Three categories of cars are supplied: GTS, Prototype and GTP all with very individual handling styles. Various race options are included. Quick Race mode to get going immediately at a circuit of choice, and success unlocks new tracks. Championship mode needs to be worked though to unlock extra cars. Time trial mode is a challenge to beat a certain lap time and perfect the lines through the corners. Multiplayer mode allows up to 4 player split screen action. However, the main reason for the existence of Test Drive: Le Mans is the Le Mans mode.
Le Mans is a 24 hour race, so instead of completing the race within a certain number of laps, the aim is to complete as many laps as possible in that 24 hours. Time options range from 10 minutes to the full 24 hour epic (saving the game is possible during pitstops). Regardless of which time is chosen, a full 24 hour day is squeezed into that time, so dusk, night, dawn and day are all experienced during every race in Le Mans mode, along with random weather changes. The night to day effects are very effective, making the game extremely atmospheric and believable. However, this aspect is just one slick part of a very well oiled game. The rest of the package is so polished that it is difficult to point out any particular area that deserves most attention. The attention to detail is commendable. The graphics push the boundaries of what is capable on the platform. The artificial intelligence puts other renowned racing games to shame. The downsides are few and far between. In split screen multiplayer mode, there is a drop in frame-rate. It is not severe, but in the absence of other things to point a finger at, it is an admittedly small target. And the in-race background music sounds like dire copyright free guitar solos. In contrast, all the other music is superb. The only other complaint is that the expert mode (ABS and traction control turned off) is too hard because the opponent AI ramps up too much.
The game looks special. F355 looked great. Le Mans looks better. Brake discs glow after heavy braking and smoke pours from individual wheels if locked up. Flash lights burst from cameras in the crowds watching the race. Flames leap from exhausts during gear changes. The grass textures are superlative and when driven over after an over zealous cornering effort, it flattens under the wheels. A burst of acceleration tears up the grass to reveal the mud. Clouds move across the sky. Clumps of people sit on the grass overlooking the circuit at Donnington Park, trying to get a cheap view of the race. Pop-up has been virtually eliminated by making sure that the graphics engine does not bother applying the textures to objects until they become obvious. The cars take off over high speed brows and tip onto 2 wheels if a high kerb is clipped in a corner. Most of the alloys look gorgeous and the brake callipers are clearly visible through them. The warm Catalunya circuit evening glow at sunset is perfect when combined with the beautiful background/distance texture of the mountains.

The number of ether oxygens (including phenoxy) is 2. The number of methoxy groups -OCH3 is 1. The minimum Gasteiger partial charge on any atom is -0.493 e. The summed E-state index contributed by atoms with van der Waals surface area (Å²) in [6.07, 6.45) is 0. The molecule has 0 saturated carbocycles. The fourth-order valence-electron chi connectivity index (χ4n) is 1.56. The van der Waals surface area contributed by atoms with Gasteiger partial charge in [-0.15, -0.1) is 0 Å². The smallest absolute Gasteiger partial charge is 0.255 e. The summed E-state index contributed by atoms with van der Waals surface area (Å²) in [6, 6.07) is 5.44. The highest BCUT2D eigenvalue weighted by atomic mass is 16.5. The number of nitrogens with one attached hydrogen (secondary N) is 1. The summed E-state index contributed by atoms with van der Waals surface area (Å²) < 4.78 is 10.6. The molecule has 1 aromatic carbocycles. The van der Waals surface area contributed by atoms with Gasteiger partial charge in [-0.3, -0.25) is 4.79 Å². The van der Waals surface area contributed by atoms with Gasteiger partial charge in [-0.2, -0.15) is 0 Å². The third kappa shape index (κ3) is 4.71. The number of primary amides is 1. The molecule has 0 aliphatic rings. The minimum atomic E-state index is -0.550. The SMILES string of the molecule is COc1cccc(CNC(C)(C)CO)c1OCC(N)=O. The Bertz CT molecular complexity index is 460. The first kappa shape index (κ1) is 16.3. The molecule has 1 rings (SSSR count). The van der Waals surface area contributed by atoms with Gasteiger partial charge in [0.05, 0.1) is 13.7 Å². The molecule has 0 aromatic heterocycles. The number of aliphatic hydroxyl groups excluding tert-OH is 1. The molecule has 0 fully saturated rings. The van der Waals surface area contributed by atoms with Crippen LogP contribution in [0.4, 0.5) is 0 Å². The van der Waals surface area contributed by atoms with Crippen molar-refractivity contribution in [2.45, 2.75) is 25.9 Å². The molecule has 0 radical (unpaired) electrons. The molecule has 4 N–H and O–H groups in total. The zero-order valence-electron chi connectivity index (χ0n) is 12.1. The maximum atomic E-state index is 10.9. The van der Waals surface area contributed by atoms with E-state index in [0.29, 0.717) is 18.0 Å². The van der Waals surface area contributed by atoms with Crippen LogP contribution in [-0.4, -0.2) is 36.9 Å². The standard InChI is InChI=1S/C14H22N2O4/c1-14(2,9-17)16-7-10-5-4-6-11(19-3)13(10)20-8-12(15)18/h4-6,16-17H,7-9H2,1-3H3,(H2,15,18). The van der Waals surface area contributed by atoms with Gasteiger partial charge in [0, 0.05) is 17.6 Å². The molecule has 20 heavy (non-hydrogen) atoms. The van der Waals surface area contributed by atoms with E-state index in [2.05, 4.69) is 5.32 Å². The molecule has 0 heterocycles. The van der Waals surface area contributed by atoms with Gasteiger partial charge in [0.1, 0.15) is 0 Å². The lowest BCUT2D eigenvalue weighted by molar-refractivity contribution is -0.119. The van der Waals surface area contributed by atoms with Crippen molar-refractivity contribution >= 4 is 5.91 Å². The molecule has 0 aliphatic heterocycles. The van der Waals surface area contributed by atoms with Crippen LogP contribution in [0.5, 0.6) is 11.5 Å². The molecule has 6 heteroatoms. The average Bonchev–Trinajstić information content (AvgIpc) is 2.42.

Spots of rain hit the windscreen and stay there for a fraction of a second and if the car speed is slow enough, the rain can be clearly seen bouncing off the road. And the road texture is perfect, not needing the use of lighting effects to make it look real. It just does.
The car models are not quite as detailed as more recent PS2 and Xbox racers but depending on the colour, they can look totally convincing, for example the Dodge Viper, which looks stunning. The upshot is that 24 cars are on screen at once. Read it again. 24 cars, all light sourced, all shadowed, all with great AI, and no slowdown in the single player game and only slight slowdown in the multiplayer game. Even the replays are totally smooth.
The crowd reacts to the situation, with, amongst many others, overtakes, accidents and crossing the finish line bringing about distinctive effects. The engine notes are well above average and gear changes are accompanied by gearbox clunk and engine backfires, the latter being visible as well as audible. Tyre squeal and pack rumble informs that acceleration or braking is being overdone.
The other drivers are intelligent in the same way that we are. They are great drivers, but they make mistakes too. They will misjudge their braking distance at the end of a long straight and hit the back of the player's car, punting it off into the gravel, back end a couple of feet in the air. 3 computer drivers will be side by side dead ahead and tussling for position, when a slight nudge will send one of them spinning off the track, forcing the player to brake or get taken out. After an overtake, they will pull into the slipstream to reduce their losses. They do not just stick to the racing line, but take a blocking line if necessary, if an attempt is made to dive up the inside.
The whole game is an experience that will not be forgotten. The first time speeding down the back straight at Le Mans at top speed during the night, with only the dim and distant glow of the someone else's taillights up ahead. The strobe lights before the corners warning which way the corner goes. Coping with driving rain and spray. Everything needed from a Le Mans games is included.
The game is fun. It is not as frustrating as F355 and looks even better. It is difficult to think of another game that display 24 cars at once without slowing down. The difficulty curve is fairly steep but anyone familiar with driving games should be on familiar ground from the off. Delicate use of the analogue triggers goes a long way.
At the beginning of this review it states that anyone owning a Dreamcast that likes driving games should get hold of Test Drive: Le Mans. However, it should be added that anyone that is serious about driving games should play this game, even if it means buying/borrowing a Dreamcast.
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